The greatest loss in the entire universe was God’s loss of the fame, allegiance, worship, and obedience. He deserved when we in Adam joined Satan in defacing His image in us. We can’t adequately overcome the effects of our own personal losses unless we see them as a part of this bigger picture. We must allow ourselves to see Satan’s intent behind our losses, and we must turn to Christ for comfort, for instruction, and for the enabling to once again reflect God. Yes, even in the midst of our losses.

As I listened to this pastor speak, I realized what he was saying was true. We can’t fully move on in our grief until we realize this world is not the way God intended it to be. It is because we now live in a fallen world that we must suffer these losses and afflictions.

No, it’s not true that time heals all wounds, but with service to God, depending on Him, and reaching out to others, we can move on and continue to be a contented Christian… even in our grief.

May God richly bless you as you trust in Him.

 

 

 

 

 

 

My third Christmas


This was my third Christmas without my beloved. I remember when my first Christmas was approaching. I declared to my daughters that I would not be decorating that year. However, as the days passed, I began to think of my small grandchildren and how I wanted to impact them. I had been telling them that it was a wonderful gift for their pap to have been able to go to heaven. They knew I missed him and that I was sad, but I wondered if I may give them the wrong message if I did not decorate at all. I decided in order for me to be able to decorate, I would have to change some things. My husband and I had always purchased a live tree, so I invested in an artificial tree. I also bought new ornaments. As far as the rest of the house, I decorated some, but not my usual amount.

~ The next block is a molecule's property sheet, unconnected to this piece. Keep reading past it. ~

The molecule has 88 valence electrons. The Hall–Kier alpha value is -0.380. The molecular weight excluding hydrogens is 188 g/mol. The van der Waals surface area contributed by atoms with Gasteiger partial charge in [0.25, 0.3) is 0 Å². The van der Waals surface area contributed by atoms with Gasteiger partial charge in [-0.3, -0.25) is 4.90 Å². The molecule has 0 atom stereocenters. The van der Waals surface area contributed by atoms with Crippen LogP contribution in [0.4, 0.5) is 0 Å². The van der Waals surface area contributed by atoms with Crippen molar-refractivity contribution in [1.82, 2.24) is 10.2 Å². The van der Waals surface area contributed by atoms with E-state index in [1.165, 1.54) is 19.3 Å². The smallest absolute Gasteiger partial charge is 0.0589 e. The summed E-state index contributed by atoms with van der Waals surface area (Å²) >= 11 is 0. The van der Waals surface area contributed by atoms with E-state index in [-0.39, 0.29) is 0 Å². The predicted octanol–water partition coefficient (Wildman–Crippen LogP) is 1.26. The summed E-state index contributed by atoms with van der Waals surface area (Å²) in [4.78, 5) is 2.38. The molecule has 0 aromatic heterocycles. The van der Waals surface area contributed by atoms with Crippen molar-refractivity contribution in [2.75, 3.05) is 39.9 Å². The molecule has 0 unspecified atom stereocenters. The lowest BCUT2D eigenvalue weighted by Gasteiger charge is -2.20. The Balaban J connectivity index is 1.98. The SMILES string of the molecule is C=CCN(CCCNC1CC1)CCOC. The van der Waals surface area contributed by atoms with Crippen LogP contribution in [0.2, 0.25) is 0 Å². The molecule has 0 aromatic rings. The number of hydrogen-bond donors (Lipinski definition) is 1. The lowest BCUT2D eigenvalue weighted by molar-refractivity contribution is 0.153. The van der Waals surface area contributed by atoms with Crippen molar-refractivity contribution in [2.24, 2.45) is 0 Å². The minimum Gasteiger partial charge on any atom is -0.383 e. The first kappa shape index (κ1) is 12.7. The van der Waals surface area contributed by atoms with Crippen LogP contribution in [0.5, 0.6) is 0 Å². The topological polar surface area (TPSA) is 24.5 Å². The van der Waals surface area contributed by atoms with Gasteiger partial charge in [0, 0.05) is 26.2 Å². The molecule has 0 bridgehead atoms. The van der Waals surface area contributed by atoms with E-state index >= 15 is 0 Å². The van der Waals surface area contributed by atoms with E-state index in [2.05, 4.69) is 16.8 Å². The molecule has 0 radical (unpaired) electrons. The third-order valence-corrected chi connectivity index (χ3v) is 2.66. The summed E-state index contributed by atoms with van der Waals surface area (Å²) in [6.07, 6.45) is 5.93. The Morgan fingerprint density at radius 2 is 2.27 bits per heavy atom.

My second Christmas seemed to be a little easier. I still grieved but not as strongly. I again used different ornaments. New Christmas traditions were starting to form between my daughters’ families and me.

This year brought me to the third Christmas. I was surprised to find myself actually worse than last year. I had read that for some widows the third year of grieving is the hardest. Unfortunately, I have found this to be true for me. I entered my third year of widowhood on June 4th of this year. In some ways, I have grieved harder this year than last year. I do not cry as often, but my husband’s birthday hit me hard this year just as the holidays have. For some reason, it reassures me to know that I am not the only one to which this has happened.